Victims of $7bn Ponzi scheme compensated

Texan fraudster Allen Stanford being sentenced in 2009 Keystone

The Federal Prosecutor has finished investigating Switzerland’s connections to the multibillion investment fraud carried out by US investment broker Allen Stanford. All the assets remaining in Switzerland will be handed over to victims.

This content was published on March 10, 2014 minutes and agencies

The company Stanford Group (Suisse) in Liquidation has been fined CHF1 million ($1.14 million) for aggravated money laundering and sentenced to pay compensatory claims of CHF6-9 million, as well as to bear the costs of the proceedings.

Both the fine and the compensatory claims will go to the victims of the investment fraud.

The Swiss criminal prosecution of Stanford and his two accomplices has been abandoned on grounds of their conviction in the United States. Stanford is serving a 110-year prison sentence.

On February 27, 2009, the US Securities and Exchange Commission said Stanford and his accomplices had operated a “massive Ponzi scheme”, misappropriated billions of dollars of investors’ money and falsified the Stanford International Bank’s records to hide their fraud.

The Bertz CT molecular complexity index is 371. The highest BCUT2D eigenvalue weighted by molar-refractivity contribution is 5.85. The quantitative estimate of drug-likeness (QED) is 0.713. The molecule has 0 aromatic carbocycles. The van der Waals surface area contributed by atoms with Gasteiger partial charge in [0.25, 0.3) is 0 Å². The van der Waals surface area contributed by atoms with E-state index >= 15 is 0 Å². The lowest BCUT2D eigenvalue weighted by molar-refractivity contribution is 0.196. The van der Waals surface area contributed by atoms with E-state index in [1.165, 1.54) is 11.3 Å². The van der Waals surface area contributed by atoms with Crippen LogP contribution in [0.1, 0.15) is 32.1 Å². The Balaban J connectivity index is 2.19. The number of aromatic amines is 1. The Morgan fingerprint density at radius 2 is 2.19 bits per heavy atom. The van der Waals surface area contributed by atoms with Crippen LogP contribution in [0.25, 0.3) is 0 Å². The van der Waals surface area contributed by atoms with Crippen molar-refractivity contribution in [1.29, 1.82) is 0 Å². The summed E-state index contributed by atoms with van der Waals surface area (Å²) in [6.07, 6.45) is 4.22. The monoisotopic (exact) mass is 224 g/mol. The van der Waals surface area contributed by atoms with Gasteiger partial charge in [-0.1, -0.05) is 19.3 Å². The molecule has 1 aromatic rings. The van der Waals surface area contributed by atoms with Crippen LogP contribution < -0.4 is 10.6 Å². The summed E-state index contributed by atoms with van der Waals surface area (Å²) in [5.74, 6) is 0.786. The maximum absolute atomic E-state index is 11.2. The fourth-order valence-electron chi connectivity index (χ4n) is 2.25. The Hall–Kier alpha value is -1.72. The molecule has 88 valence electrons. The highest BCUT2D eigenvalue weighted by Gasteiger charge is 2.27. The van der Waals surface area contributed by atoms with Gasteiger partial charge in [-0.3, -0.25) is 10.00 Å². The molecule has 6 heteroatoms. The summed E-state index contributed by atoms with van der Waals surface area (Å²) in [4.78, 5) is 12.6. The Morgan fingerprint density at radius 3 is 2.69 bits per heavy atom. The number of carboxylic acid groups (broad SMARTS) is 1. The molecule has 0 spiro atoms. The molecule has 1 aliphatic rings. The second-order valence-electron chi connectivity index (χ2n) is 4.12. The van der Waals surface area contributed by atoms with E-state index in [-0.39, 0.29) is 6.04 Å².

A Ponzi scheme is a fraudulent investment operation that pays returns to its investors from existing capital or new capital paid by new investors, rather than from profit earned by the individual or organisation running the operation.

Swiss investigation

Based on the suspicion that a part of the funds that were obtained by means of this investment fraud had made their way into Switzerland, the Federal Prosecutor opened a criminal investigation into Stanford on February 23, 2009, on suspicion of money laundering.

On May 27, 2010, the proceedings were extended to include two additional American nationals, and on June 5, 2013, extended again to the company Stanford Group (Suisse) AG in Liquidation in view of possible corporate criminal liability.

With the support of the US judicial authorities, the proof of money laundering criminal offences was obtained by way of international legal assistance. In return, Switzerland provided the US authorities with banking documents and transcripts of the hearings of Swiss bank employees for use in the criminal proceedings being conducted in the US.

During the course of its investigations, the Federal Prosecutor lifted the freeze imposed on bank accounts in Switzerland representing assets in excess of CHF200 million. These funds were given to the Swiss Financial Market Supervisory Authority (FINMA) – as representative of the bankruptcy estate of Stanford International Bank Limited, Antigua – to ensure that the victims of Stanford may be compensated in the best possible manner once the bankruptcy procedure has run its course.

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